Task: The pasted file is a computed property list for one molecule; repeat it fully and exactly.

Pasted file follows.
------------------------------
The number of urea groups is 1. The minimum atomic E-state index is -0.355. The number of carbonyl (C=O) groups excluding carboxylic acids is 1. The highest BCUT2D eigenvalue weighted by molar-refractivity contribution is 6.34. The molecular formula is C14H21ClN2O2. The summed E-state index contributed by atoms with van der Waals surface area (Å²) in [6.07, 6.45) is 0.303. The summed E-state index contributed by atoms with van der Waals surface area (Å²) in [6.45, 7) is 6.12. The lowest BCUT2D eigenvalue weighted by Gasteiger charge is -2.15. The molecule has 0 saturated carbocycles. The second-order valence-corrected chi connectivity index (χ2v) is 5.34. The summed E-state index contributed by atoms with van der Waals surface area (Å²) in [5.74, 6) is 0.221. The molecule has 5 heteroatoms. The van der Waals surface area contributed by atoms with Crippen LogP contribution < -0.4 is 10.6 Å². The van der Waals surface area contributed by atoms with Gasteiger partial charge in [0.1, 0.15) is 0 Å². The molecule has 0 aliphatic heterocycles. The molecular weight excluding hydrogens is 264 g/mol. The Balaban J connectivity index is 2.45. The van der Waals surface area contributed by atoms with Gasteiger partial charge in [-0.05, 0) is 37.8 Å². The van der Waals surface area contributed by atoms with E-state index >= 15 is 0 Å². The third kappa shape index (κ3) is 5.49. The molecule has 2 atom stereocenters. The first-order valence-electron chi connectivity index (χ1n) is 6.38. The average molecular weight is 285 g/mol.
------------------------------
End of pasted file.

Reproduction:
The number of urea groups is 1. The minimum atomic E-state index is -0.355. The number of carbonyl (C=O) groups excluding carboxylic acids is 1. The highest BCUT2D eigenvalue weighted by molar-refractivity contribution is 6.34. The molecular formula is C14H21ClN2O2. The summed E-state index contributed by atoms with van der Waals surface area (Å²) in [6.07, 6.45) is 0.303. The summed E-state index contributed by atoms with van der Waals surface area (Å²) in [6.45, 7) is 6.12. The lowest BCUT2D eigenvalue weighted by Gasteiger charge is -2.15. The molecule has 0 saturated carbocycles. The second-order valence-corrected chi connectivity index (χ2v) is 5.34. The summed E-state index contributed by atoms with van der Waals surface area (Å²) in [5.74, 6) is 0.221. The molecule has 5 heteroatoms. The van der Waals surface area contributed by atoms with Crippen LogP contribution < -0.4 is 10.6 Å². The van der Waals surface area contributed by atoms with Gasteiger partial charge in [0.1, 0.15) is 0 Å². The molecule has 0 aliphatic heterocycles. The molecular weight excluding hydrogens is 264 g/mol. The Balaban J connectivity index is 2.45. The van der Waals surface area contributed by atoms with Gasteiger partial charge in [-0.05, 0) is 37.8 Å². The van der Waals surface area contributed by atoms with E-state index >= 15 is 0 Å². The third kappa shape index (κ3) is 5.49. The molecule has 2 atom stereocenters. The first-order valence-electron chi connectivity index (χ1n) is 6.38. The average molecular weight is 285 g/mol.